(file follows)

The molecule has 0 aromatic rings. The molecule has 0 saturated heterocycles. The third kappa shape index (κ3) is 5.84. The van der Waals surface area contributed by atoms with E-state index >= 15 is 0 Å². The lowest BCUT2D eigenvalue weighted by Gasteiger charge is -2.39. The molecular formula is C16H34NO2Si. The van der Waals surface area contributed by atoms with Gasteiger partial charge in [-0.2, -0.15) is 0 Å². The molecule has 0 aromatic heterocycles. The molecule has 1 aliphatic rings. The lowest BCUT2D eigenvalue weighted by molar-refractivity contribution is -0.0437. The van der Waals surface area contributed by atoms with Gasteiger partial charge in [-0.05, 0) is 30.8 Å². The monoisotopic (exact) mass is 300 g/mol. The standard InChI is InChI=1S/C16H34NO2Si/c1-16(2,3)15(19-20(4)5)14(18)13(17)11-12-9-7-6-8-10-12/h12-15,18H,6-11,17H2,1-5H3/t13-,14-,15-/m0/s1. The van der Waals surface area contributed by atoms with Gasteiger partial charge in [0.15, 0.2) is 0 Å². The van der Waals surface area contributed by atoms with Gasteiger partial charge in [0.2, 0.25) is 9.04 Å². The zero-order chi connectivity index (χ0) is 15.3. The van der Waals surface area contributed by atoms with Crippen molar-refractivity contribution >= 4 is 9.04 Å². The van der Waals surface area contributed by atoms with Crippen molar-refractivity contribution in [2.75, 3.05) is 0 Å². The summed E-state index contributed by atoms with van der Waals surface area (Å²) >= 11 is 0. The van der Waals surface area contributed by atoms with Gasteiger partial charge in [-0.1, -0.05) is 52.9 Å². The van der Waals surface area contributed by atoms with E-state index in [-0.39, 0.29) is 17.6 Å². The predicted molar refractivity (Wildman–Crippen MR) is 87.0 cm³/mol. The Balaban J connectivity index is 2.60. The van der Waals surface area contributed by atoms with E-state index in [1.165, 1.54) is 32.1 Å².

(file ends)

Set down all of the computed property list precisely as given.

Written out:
The molecule has 0 aromatic rings. The molecule has 0 saturated heterocycles. The third kappa shape index (κ3) is 5.84. The van der Waals surface area contributed by atoms with E-state index >= 15 is 0 Å². The lowest BCUT2D eigenvalue weighted by Gasteiger charge is -2.39. The molecular formula is C16H34NO2Si. The van der Waals surface area contributed by atoms with Gasteiger partial charge in [-0.2, -0.15) is 0 Å². The molecule has 0 aromatic heterocycles. The molecule has 1 aliphatic rings. The lowest BCUT2D eigenvalue weighted by molar-refractivity contribution is -0.0437. The van der Waals surface area contributed by atoms with Gasteiger partial charge in [-0.05, 0) is 30.8 Å². The monoisotopic (exact) mass is 300 g/mol. The standard InChI is InChI=1S/C16H34NO2Si/c1-16(2,3)15(19-20(4)5)14(18)13(17)11-12-9-7-6-8-10-12/h12-15,18H,6-11,17H2,1-5H3/t13-,14-,15-/m0/s1. The van der Waals surface area contributed by atoms with Gasteiger partial charge in [0.15, 0.2) is 0 Å². The van der Waals surface area contributed by atoms with Gasteiger partial charge in [0.2, 0.25) is 9.04 Å². The zero-order chi connectivity index (χ0) is 15.3. The van der Waals surface area contributed by atoms with Crippen molar-refractivity contribution >= 4 is 9.04 Å². The van der Waals surface area contributed by atoms with Crippen molar-refractivity contribution in [2.75, 3.05) is 0 Å². The summed E-state index contributed by atoms with van der Waals surface area (Å²) >= 11 is 0. The van der Waals surface area contributed by atoms with Gasteiger partial charge in [-0.1, -0.05) is 52.9 Å². The van der Waals surface area contributed by atoms with E-state index in [-0.39, 0.29) is 17.6 Å². The predicted molar refractivity (Wildman–Crippen MR) is 87.0 cm³/mol. The Balaban J connectivity index is 2.60. The van der Waals surface area contributed by atoms with E-state index in [1.165, 1.54) is 32.1 Å².